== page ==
There is a trend occurring in our society where divorce as a whole is declining. However, people over the age of 50 are seeing an increase. Several years ago, there was a 1 in 10 chance of a person going through divorce being over age 50. Currently, it is a 1 in 4 chance.

“Why is this occurring?”, you might ask. Well, just for some examples, there is some truth to the notion of “staying together for the kids.” Some people stay married until their children are grown and then decide to separate. Self-improvement is another justification.  Some people want to make a major life change to add some spark to their lives.  And then there are all the reasons that apply to people of all ages.

Divorce at this age can be particularly dangerous on the financial front due to the cost of living being more for a single person versus a couple. This can hurt the retirement savings you have spent years investing in with less time to recoup losses, pay off debts and handle stock market fluctuations.

The financial concerns are magnified for women who, on average, see a greater decrease in income than men do by going from two incomes (in many households) to one income. Taking into account legal fees, possible medical (therapy) bills and then handling things individually that you once divided, it can drain your bank account in a hurry.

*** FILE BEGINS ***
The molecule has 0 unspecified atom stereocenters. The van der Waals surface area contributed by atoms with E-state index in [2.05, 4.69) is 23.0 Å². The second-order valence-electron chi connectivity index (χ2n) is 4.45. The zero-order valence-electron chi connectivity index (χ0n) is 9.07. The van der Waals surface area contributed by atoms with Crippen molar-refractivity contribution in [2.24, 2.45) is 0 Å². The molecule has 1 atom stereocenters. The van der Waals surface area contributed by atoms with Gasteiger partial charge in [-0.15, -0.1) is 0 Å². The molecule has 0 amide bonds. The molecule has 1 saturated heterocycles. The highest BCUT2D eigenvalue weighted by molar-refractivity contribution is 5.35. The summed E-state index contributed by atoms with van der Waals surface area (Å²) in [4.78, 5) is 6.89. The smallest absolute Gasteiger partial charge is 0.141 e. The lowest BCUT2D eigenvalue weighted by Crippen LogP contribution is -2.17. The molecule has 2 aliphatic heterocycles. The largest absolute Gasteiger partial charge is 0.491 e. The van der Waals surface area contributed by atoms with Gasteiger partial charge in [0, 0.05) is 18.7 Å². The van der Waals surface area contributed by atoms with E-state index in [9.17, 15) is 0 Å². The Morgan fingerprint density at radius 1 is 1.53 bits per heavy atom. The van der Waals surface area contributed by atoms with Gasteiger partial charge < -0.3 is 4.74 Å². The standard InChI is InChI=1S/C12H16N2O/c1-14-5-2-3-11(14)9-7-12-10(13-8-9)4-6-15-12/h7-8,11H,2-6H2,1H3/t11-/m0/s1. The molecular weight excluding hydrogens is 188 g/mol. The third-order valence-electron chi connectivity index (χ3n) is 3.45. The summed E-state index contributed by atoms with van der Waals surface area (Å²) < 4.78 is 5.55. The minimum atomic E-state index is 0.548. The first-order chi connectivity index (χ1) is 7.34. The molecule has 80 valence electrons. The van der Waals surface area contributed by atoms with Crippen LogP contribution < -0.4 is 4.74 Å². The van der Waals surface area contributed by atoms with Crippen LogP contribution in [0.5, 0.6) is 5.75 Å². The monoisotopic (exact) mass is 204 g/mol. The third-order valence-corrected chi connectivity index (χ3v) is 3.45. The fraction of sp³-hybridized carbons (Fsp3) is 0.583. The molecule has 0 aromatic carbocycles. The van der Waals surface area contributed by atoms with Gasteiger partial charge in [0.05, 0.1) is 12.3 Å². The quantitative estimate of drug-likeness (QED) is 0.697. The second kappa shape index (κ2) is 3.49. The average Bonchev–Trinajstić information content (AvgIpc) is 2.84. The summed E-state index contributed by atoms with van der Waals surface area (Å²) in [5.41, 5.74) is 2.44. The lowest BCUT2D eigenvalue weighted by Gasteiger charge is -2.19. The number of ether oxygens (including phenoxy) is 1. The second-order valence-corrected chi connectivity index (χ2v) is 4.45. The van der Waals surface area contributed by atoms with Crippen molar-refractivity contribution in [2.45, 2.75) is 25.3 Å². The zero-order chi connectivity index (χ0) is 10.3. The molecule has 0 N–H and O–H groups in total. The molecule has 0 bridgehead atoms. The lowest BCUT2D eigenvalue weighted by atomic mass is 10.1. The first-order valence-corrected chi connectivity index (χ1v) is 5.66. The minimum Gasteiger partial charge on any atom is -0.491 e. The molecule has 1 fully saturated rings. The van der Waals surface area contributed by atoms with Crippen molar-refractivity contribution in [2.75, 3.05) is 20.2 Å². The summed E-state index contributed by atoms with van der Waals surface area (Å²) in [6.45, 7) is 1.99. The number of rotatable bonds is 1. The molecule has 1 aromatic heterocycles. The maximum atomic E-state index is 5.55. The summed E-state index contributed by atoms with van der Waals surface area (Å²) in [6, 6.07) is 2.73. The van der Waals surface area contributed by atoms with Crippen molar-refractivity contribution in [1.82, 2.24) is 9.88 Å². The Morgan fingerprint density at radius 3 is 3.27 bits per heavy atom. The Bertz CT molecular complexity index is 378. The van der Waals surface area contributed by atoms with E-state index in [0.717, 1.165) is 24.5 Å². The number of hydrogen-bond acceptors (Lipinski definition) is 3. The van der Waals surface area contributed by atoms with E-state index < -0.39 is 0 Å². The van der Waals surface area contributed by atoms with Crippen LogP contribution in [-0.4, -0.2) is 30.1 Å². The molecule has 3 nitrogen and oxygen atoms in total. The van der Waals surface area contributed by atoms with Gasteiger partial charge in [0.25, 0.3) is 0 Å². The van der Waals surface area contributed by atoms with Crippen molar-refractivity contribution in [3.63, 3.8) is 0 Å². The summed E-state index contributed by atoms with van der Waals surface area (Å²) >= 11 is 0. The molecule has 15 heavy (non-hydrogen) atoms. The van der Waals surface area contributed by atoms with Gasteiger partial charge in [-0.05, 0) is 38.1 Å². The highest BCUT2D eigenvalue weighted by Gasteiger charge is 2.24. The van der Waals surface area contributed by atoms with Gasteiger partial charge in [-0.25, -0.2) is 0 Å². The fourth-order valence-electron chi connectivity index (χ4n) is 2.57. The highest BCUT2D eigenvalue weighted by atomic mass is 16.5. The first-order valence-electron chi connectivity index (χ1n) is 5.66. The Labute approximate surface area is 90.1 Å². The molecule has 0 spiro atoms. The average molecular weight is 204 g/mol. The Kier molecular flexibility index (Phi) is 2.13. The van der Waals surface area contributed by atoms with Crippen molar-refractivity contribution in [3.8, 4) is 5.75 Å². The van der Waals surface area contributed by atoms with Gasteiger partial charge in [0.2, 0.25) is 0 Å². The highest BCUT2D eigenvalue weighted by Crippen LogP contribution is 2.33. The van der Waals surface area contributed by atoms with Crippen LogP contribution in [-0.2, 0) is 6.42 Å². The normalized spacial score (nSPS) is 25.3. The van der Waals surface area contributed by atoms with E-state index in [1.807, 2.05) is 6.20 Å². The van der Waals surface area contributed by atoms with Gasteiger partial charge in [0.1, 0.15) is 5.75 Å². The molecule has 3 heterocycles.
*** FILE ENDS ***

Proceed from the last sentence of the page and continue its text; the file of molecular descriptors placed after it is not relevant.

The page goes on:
As with any divorce, no matter what age you are, it is an extremely difficult situation to endure. However, there are some specific things to consider before choosing to end a marriage at this age. First, make sure to know what your assets and liabilities are. Having an idea of your overall financial picture is good practice at any age. But specifically, as mentioned above, your retirement should be of optimal concern. If you don’t have a spouse to share the expenses in the latter part of life, you will need to make sure you have sufficient funds to live alone.

Second, consider your health insurance coverage, especially if you decide to divorce before Medicare is available at age 65. If you are currently covered under your spouse’s insurance, this coverage will end upon your divorce. Make sure to explore the options available under the Affordable Care Act or private health care coverage.

Finally, consider how your divorce will affect your adult children (if you have them) who will also experience changes to some extent. Divorce is never easy for a child of any age, but adult children may actually take this harder than younger children due to multiple factors of blame, trust and anger over why this is happening. Make it a point not to overshare with your adult children. Assure them that it isn’t their fault even if you remained married for their benefit. Encourage them to spend time with your soon-to-be ex-spouse despite not having a court-ordered custody arrangement to adhere to.

If you live or work in the central Pennsylvania area, including Carlisle, Harrisburg, Hershey and surrounding communities and would like to discuss divorce or any other family law or estate planning/administration issue, please contact me.